Please help in understanding the following integrals.

You're allowed to do something like the following, but not because you are actually cancelling dt/dt. Right? Can someone please explain how and why (and if) this works ?

$$\int u_n \frac{\mathrm{d}u_n}{dt} \mathrm{d}t = \int u_n \mathrm{d}u_n$$ $$\int u_n \frac{\mathrm{d}u_{n+1}}{\mathrm{d}t} \mathrm{d}t = \int u_n \mathrm{d}u_{n+1}$$

Note that $u_n$ (position of mass $n$) and $u_{n+1}$ is a function of $t$ (time).

I think I this answer to say that I need to integrate $u_n \frac{\mathrm{d}u_n}{dt}$ w.r.t. $t$, evaluate that answer at the bounds of the integral and use the result as the bounds of the integral $\int \mathrm{d}t$. Right? But I don't have bounds and $u_n \frac{\mathrm{d}u_n}{dt}$ doesn't integrate easily w.r.t. $t$.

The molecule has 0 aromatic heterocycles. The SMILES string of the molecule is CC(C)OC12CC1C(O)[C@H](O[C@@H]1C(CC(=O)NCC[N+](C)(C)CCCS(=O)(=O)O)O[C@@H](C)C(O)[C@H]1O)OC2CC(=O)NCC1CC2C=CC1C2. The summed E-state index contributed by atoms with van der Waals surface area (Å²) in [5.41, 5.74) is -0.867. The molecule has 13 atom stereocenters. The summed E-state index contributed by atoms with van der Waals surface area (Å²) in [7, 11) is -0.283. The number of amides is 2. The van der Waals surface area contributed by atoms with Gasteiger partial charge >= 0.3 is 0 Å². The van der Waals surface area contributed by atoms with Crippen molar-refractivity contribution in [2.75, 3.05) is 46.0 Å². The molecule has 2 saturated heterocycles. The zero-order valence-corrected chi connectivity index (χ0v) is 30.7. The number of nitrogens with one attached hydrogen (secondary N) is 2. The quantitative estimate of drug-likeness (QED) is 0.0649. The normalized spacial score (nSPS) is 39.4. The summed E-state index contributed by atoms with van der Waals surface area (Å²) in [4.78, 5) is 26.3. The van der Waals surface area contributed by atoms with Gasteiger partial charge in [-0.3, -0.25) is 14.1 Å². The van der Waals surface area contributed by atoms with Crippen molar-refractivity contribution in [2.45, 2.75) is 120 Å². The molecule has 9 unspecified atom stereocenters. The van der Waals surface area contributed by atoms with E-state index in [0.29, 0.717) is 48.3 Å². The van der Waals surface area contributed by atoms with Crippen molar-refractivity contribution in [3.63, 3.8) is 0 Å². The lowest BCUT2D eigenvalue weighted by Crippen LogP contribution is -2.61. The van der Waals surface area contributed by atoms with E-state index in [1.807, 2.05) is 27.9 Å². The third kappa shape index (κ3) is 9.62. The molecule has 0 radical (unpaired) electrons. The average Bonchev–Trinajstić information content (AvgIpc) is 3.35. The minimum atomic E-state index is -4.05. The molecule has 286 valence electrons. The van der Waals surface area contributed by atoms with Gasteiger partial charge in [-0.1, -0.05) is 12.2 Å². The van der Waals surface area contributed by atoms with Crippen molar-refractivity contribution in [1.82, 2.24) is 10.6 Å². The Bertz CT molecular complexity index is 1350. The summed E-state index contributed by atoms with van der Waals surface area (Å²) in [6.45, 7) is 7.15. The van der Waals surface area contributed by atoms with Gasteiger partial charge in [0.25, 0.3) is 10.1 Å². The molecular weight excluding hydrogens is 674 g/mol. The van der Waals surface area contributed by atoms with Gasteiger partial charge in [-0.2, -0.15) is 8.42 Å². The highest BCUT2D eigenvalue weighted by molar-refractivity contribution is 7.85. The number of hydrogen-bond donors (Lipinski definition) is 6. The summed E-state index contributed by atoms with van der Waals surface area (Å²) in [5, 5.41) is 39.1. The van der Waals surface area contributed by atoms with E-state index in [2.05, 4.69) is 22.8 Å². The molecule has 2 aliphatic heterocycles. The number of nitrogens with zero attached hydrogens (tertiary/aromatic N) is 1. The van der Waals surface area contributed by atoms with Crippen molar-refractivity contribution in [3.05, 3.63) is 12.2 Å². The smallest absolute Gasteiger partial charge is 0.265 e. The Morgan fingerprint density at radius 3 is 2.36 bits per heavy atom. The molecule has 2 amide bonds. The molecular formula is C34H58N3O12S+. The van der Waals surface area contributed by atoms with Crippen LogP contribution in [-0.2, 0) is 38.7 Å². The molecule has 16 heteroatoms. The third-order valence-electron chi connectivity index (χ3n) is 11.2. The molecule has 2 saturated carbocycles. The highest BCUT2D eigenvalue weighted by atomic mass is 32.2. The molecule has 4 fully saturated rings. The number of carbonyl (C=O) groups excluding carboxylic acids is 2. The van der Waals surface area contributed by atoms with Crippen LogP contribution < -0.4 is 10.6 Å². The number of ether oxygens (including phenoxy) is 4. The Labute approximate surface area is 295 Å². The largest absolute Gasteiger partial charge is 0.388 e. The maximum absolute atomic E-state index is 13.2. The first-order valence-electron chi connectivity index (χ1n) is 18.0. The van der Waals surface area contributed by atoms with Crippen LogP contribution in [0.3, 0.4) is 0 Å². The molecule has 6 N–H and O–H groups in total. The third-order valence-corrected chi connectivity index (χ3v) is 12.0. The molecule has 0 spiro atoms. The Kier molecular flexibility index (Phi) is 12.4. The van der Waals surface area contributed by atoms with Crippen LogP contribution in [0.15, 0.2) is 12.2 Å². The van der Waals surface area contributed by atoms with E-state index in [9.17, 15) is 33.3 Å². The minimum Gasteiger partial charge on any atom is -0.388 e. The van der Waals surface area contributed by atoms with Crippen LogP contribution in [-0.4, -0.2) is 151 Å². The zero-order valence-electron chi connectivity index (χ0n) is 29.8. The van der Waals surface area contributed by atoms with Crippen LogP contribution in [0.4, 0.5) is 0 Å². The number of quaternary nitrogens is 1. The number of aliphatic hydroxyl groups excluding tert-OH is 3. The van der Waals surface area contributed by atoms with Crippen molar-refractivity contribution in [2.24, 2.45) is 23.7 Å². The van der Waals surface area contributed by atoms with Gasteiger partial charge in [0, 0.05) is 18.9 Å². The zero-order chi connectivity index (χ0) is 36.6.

(OPTIONAL) I ask because it seems I am applying this rule wrong because I am getting the wrong answer to a bigger problem (see image below). I'm actually trying to find the potential energy by integrating force times velocity with respect to time, like this (correct answer is on top; you can ignore the issues, like that I think I defined $\mathbf{v}$ backwards, not relevant to my question).

Potential Energy

  • 1
    $\begingroup$ Related. $\endgroup$
    – Git Gud
    Aug 21, 2013 at 17:05

1 Answer 1


The problem occurs in dealing with the two terms in the middle;

you can write them as $-\int u_{n}\frac{du_{n+1}}{dt}dt-\int u_{n+1}\frac{du_{n}}{dt}dt=-\int\big(u_{n}\frac{du_{n+1}}{dt}+u_{n+1}\frac{du_{n}}{dt}\big)dt=-\int\frac{d}{dt}(u_nu_{n+1})dt$

$=-u_{n}u_{n+1}+C$ using the product rule

For the answer to your original question, though, the formula $\int u_{n}\frac{du_{n}}{dt}dt=\int u_{n}du_{n}$, which we could also write as $\int f(t)f^{\prime}(t)dt=\int udu$, is correct, since it is just an application of u-substitution.


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